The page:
WHEN in the immediate aftermath of the attack on the World Trade Center the American Secretary of State Colin Powell declared that America was "at war", he made a very natural but a terrible and irrevocable error.
Leaders of the Administration have been trying to put it right ever since.
What he said made sense if one uses the term "war" in the sense of war against crime or against drug-trafficking. But to declare war on terrorists is immediately to create a war psychosis that may be totally counterproductive for the objective that we seek. It will arouse an immediate expectation, and demand, for spectacular military action against some easily identifiable adversary. The press demands immediate stories of derring-do, filling their pages with pictures of weapons, ingenious graphics, and contributions from service officers long, and probably deservedly, retired.
Any suggestion that the best strategy is not to use military force at all, but more subtle if less heroic means of destroying the adversary, are dismissed as "appeasement" by ministers whose knowledge of history is about on a par with their skill at political management. Figures on the Right, seeing themselves cheated of what the Germans used to call a frischer, frahlicher Krieg - a short, jolly war in Afghanistan - demand one against a more satisfying adversary, Iraq; which is rather like the drunk who lost his watch in a dark alley but looked for it under a lamppost because there was more light there. As for their counterparts on the Left, the very word "war" brings them out on the streets to protest as a matter of principle. The qualities needed in a serious campaign against terrorists - secrecy, intelligence, political sagacity, quiet ruthlessness, covert actions that remain covert, above all infinite patience - all these are forgotten or overridden in a media- stoked frenzy for immediate results, and nagging complaints if they do not get them.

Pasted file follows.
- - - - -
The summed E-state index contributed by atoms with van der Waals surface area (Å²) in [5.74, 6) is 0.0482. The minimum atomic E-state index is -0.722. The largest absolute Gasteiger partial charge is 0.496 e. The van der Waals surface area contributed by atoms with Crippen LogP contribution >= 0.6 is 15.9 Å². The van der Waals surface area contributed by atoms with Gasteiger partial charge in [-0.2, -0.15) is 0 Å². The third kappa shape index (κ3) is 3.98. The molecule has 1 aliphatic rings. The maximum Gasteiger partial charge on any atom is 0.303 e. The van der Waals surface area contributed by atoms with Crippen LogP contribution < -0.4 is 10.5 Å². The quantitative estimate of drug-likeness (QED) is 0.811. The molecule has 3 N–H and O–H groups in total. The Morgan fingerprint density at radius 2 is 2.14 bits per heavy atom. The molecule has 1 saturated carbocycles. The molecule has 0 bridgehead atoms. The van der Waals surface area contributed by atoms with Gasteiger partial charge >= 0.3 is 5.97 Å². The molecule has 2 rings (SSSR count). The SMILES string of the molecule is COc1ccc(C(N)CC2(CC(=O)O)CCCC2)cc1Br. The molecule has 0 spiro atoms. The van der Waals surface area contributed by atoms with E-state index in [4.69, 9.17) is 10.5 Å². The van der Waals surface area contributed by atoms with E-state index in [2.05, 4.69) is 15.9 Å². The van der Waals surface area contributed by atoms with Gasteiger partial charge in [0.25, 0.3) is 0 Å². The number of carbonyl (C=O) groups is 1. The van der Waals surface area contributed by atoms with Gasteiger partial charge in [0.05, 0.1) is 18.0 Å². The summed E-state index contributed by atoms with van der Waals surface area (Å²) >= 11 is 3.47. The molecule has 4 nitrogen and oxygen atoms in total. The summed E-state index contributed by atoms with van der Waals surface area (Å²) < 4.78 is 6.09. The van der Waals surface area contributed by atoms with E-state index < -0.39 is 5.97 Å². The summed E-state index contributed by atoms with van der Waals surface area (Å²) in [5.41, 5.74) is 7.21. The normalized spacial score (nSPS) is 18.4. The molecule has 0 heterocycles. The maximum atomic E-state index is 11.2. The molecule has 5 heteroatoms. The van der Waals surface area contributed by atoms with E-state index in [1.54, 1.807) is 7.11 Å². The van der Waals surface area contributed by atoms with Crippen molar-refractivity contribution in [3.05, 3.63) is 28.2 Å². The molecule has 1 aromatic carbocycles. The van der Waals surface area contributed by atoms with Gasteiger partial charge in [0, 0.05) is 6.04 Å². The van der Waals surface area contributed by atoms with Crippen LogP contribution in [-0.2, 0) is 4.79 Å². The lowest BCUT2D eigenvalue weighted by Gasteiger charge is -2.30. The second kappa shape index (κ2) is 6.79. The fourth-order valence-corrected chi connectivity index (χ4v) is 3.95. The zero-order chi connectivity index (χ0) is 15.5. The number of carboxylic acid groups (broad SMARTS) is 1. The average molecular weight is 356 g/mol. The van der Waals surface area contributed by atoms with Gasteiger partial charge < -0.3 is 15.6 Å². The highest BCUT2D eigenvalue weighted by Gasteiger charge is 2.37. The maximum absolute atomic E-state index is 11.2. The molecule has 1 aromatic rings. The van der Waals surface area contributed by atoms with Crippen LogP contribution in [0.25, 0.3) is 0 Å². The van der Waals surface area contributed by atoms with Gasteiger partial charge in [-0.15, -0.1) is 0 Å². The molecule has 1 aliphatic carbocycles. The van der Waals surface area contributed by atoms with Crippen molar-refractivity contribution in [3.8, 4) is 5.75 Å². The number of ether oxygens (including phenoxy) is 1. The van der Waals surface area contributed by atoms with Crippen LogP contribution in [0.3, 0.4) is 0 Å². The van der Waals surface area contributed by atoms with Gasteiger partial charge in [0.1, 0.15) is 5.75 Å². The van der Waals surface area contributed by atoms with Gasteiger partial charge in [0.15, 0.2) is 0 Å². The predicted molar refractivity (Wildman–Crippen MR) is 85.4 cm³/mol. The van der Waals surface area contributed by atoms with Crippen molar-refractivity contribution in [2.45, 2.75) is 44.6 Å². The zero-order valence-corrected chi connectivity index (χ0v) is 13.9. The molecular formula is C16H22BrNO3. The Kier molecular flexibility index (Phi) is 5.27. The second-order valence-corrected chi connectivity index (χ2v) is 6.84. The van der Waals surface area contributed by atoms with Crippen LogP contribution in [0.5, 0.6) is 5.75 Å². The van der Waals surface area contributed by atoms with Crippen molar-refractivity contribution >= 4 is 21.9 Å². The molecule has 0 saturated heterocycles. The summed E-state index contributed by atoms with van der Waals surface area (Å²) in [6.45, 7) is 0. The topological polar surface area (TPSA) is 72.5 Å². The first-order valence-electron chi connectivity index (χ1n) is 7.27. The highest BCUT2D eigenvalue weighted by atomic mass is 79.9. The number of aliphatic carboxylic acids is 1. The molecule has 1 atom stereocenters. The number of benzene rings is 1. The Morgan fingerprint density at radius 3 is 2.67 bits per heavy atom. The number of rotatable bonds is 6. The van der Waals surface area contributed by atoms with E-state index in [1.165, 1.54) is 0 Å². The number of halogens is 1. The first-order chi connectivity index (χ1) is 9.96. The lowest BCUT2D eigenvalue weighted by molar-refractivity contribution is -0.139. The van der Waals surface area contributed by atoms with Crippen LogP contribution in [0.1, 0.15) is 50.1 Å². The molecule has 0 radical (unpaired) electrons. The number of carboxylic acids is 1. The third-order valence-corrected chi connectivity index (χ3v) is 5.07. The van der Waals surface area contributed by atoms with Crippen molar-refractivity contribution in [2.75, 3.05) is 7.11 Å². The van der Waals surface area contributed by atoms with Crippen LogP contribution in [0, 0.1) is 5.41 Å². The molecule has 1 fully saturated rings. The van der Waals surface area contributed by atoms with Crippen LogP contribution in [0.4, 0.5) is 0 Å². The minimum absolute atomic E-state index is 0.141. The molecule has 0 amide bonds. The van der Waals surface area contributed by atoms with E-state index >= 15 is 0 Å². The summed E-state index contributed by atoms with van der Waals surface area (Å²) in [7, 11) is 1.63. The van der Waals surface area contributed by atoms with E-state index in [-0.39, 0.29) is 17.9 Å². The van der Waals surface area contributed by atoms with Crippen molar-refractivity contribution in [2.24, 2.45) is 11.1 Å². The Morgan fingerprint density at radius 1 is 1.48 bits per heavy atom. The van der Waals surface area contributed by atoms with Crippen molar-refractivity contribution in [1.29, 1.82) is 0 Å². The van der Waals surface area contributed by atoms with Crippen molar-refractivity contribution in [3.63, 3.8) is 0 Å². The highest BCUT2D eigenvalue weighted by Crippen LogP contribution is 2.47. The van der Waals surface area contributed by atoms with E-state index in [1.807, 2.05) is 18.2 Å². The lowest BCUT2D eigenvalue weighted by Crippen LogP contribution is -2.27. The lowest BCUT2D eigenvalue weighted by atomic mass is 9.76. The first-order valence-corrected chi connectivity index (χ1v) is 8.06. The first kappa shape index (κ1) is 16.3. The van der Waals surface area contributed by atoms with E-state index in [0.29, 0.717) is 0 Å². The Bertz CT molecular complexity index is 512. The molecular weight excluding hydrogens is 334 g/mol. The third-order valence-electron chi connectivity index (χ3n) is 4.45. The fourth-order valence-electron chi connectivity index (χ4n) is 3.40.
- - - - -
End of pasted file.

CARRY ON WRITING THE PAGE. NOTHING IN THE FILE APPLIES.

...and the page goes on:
All this is what we have been witnessing over the past three or four weeks.
Could it have been avoided?
Certainly many people would have preferred a police operation conducted under the auspices of the United Nations on behalf of the international community as a whole, against an criminal conspiracy; whose members should be hunted down and brought before an international court.
In an ideal world that is no doubt what would have happened. But we do not live in an ideal world. The destruction of the twin towers and the massacre of several thousand innocent New York office-workers was not seen in the United States as a crime against "the international community". For them it as an outrage against the people of America, one far surpassing in infamy even the Japanese attack on Pearl Harbor. Such an insult to their honour was not to be dealt with by a long and meticulous police investigation conducted by international authorities, culminating in an even longer court case in some foreign capital, with sentences that would then no doubt be suspended to allow for further appeals. It cried for immediate and spectacular vengeance to be inflicted by their own armed forces. And who can blame them? In their position we would have felt exactly the same. The courage and wisdom of President Bush in resisting the call for a strategy of vendetta has been admirable, but the pressure is still there, both within and beyond the Administration. It is a demand that can be satisfied only by military action - if possible rapid and decisive military action.
There must be catharsis: the blood of five thousand innocent civilians demands it.
President Bush deserves enormous credit for his attempt to implement the alternative paradigm. He has abjured unilateral action. He has sought, and received, a United Nations mandate. He has built up an amazingly wide- ranging coalition.
Almost equally important, the President and his colleagues have done their best to explain to the American people that this will be a war unlike any other. …